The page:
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Welch v. Planning & Zoning Commission of East Baton Rouge Parish & 2590 Associates, LLC

Court of Appeals of Louisiana, First Circuit

April 26, 2017

BOB WELCH & DANIEL HOOVER
v.
PLANNING & ZONING COMMISSION OF EAST BATON ROUGE PARISH & 2590 ASSOCIATES, LLC

         Appealed from the Nineteenth Judicial District Court In and for the Parish of East Baton Rouge, State of Louisiana Docket Number C608569 Honorable Janice Clark, Judge Presiding

          Alexis A. St. Amant, Baton Rouge, LA Counsel for Plaintiffs /Appellants, Bob Welch and Daniel Hoover

          Cynthia C. Bohrer Frank Gremillion Baton Rouge, LA Counsel for Defendant /Appellee, City of Baton Rouge & Parish of East Baton Rouge

          Brian L. McCullough Baton Rouge, LA Counsel for Defendant /Appellee, 2590 Associates, LLC

          Thomas E. Balhoff Judith R. Atkinson Carlton Jones, III Baton Rouge, LA Counsel for Intervenor /Appellee, Glasgow Partners, LLC

          BEFORE: WHIPPLE, C.J., GUIDRY, AND McCLENDON, JJ.

          WHIPPLE, C.J.

         This appeal arises from a possessory action brought by neighboring property owners to enforce their rights to a conventional servitude of passage. Following a trial, the trial court rendered judgment, dismissing plaintiffs' claim with prejudice and denying plaintiffs' requests for a permanent injunction and damages. From this judgment, plaintiffs appeal. For the following reasons, we reverse and render judgment in favor of plaintiffs, and remand the matter for a determination of damages.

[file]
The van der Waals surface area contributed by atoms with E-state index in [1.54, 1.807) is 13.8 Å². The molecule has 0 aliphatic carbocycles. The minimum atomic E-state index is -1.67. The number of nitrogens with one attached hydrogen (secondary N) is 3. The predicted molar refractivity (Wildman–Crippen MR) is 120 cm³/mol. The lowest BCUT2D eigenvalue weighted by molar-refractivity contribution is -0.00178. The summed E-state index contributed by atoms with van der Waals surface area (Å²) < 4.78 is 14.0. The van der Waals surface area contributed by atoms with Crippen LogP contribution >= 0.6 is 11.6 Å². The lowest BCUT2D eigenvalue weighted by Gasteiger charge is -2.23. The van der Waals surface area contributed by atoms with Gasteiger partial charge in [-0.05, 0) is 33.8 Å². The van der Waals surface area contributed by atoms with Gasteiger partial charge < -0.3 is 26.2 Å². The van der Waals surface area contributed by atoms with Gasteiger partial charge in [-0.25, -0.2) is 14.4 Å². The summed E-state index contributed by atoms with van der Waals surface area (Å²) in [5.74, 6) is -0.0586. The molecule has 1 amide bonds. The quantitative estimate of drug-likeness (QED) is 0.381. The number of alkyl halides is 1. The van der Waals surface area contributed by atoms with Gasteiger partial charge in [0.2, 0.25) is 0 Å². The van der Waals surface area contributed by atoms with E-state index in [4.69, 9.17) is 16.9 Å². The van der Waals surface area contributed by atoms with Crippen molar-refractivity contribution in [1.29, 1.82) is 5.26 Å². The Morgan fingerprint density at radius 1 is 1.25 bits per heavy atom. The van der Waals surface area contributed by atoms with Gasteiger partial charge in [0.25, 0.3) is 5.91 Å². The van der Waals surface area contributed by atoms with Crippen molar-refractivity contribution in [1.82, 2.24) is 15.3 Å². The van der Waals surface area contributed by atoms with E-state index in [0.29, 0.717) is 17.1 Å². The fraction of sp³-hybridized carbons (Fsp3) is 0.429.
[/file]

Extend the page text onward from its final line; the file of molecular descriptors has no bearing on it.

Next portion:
FACTUAL AND PROCEDURAL BACKGROUND

         On July 30, 2009, a judgment of possession was rendered in the Succession of Mary Lillian Bordelon Ford ("Ford's succession"). The judgment of possession granted plaintiff Bob D. Welch ownership of 3.714 acres, known as Tract A in East Baton Rouge, and a one-half ownership interest in adjoining property identified as Tract C. Likewise, the judgment of possession granted plaintiff Daniel T. Hoover ownership of .7065 acres, known as Tract B, and a one-half ownership interest in the property identified as Tract C. The judgment of possession further declared that Tracts A, B, and C included the benefit of the apparent servitude, as shown on a map and survey that was paraphed for identification with the will of Mary Lillian Bordelon Ford. The paraphed map depicted and dedicated a thirty-foot private access servitude to Tracts A, B, and C.[1] The map depicted the servitude as containing two fifteen-foot wide lanes, running from tracts A, B, and C to a public street, identified as Glasgow Avenue. The map specifically stated that no trees, shrubs, or plants may be planted, nor shall any building, fences, or other improvements be constructed, within or over the servitude so as to prevent or unreasonably interfere with its purpose, and moreover, that the City-Parish has no responsibility for the maintenance of the servitude.